A number of big thinkers are talking about how human dignity should be central to the next administration's foreign policy approach.
Yesterday, I had the pleasure of hearing Harvard professor John Ruggie talk about his efforts to get the United Nations to codify corporate responsibility. During his speech to the Interfaith Center on Corporate Responsibility, Ruggie mentioned the central importance of human dignity in this age.
Former Carter advisor Zbigniew Brzezinski wrote about the same thing in his recent book Second Chance. David Ignatius puts it like this in his article "A Manifesto for the Next President" in the Washington Post:
Brzezinski argues that the world is undergoing a "global political awakening," which is apparent in radically different forms from Iraq to Indonesia, from Bolivia to Tibet. Though America has focused on its notion of what people want (democracy and the wealth created by free trade and open markets), Brzezinski points in a different direction: It's about dignity.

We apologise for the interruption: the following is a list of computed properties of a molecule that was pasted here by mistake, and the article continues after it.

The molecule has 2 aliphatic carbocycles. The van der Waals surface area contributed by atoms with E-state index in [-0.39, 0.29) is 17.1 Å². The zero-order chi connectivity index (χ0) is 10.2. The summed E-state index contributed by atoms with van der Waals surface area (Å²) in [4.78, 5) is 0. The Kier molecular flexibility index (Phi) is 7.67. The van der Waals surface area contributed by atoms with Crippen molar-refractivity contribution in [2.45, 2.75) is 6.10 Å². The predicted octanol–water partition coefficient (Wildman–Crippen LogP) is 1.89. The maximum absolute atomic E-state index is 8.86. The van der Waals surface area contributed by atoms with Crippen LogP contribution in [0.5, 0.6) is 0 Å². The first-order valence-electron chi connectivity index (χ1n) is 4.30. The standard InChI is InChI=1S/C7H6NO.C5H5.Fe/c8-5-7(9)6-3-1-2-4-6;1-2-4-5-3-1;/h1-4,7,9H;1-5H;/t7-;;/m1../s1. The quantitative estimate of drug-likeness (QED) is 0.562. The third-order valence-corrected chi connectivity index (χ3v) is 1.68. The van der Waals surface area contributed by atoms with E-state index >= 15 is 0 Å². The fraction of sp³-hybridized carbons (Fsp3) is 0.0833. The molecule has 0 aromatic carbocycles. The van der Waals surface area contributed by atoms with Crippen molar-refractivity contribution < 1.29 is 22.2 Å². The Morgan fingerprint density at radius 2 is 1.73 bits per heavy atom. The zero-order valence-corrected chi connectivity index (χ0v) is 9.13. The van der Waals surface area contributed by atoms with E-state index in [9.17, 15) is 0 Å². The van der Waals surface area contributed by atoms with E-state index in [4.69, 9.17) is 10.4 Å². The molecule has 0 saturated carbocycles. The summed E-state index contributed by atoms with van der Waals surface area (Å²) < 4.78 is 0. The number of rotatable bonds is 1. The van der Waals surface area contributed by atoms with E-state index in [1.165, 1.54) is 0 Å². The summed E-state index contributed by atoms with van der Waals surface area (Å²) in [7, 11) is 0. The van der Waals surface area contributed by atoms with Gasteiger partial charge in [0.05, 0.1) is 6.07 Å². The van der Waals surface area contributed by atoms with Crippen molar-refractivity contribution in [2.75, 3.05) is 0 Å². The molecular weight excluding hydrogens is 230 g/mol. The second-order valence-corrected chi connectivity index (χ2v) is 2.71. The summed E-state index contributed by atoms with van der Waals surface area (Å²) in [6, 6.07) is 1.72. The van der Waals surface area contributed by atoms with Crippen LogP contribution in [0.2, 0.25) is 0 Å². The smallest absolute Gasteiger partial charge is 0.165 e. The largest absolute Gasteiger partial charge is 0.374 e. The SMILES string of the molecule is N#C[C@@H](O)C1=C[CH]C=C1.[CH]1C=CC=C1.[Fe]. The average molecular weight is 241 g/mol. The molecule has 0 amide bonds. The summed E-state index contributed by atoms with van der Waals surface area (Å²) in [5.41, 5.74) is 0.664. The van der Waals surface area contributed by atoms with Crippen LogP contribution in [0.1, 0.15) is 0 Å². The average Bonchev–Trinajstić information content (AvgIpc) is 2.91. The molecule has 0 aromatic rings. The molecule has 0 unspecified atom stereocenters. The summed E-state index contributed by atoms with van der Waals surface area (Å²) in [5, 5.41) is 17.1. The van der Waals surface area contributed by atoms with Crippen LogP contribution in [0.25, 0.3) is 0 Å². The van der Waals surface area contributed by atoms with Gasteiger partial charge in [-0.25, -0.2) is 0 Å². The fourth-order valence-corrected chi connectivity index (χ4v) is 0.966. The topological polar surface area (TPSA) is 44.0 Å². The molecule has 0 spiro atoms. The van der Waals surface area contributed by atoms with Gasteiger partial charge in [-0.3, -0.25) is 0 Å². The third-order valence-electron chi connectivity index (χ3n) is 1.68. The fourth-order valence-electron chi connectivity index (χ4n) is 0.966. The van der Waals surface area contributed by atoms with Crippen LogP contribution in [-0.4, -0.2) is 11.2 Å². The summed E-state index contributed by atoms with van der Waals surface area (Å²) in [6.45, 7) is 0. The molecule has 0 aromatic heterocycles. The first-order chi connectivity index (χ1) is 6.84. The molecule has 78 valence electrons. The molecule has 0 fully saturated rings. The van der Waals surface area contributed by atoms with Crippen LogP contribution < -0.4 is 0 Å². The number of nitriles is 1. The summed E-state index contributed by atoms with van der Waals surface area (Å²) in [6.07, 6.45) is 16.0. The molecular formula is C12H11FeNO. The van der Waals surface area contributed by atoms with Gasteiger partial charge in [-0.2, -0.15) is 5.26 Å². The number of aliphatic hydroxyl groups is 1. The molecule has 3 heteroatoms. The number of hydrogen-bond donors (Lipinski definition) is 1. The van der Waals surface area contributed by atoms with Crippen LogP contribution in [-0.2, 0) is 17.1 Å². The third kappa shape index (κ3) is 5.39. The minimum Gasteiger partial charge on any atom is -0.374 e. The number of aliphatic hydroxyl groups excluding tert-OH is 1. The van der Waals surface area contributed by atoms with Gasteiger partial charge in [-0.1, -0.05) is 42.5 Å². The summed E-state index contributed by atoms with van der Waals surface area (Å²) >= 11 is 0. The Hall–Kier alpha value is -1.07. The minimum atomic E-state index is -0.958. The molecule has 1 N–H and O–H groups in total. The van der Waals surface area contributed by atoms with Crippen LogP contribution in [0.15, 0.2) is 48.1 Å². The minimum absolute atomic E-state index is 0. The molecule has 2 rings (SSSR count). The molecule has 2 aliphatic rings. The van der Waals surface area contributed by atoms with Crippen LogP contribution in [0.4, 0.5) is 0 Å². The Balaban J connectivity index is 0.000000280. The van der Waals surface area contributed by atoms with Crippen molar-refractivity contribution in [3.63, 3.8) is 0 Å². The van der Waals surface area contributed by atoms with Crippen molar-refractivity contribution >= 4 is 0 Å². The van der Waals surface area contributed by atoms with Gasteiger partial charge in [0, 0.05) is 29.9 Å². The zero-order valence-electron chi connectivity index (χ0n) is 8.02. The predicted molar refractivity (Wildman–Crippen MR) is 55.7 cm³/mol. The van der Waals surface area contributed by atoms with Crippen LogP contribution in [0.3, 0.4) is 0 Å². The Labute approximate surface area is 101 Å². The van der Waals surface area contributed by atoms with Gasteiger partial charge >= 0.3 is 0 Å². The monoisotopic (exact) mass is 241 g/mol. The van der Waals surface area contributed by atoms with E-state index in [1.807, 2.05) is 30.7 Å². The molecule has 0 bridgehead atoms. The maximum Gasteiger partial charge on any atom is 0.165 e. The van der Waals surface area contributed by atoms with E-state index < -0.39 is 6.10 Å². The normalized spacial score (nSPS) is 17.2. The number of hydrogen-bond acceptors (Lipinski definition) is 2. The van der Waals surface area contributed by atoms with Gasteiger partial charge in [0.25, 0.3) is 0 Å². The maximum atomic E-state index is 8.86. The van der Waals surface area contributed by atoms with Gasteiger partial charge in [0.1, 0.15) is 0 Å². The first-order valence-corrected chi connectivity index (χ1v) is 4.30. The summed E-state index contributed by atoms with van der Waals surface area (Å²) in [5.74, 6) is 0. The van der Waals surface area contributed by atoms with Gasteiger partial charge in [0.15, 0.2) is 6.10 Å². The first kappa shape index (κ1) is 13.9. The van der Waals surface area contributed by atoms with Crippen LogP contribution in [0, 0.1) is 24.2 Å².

"The worldwide yearning for human dignity is the central challenge inherent in the phenomenon of global political awakening," he argues. His worry is that America -- enfeebled by "material self-indulgence, persistent social shortcomings, and public ignorance about the world" -- may not get it.
The United States is yearning to restore its moral place in the world. The reason people are so focused on defining a more ethical foreign policy is because that is precisely what is lacking right now.
White House scandals and a failed foreign policy agenda; a tired military; inflation and oil worries; consumer product concerns; environmental worries... the list could go on. It sounds like the 1970s. Let's hope it sounds like 1975 and we are headed for a different, more constructive tone in Washington.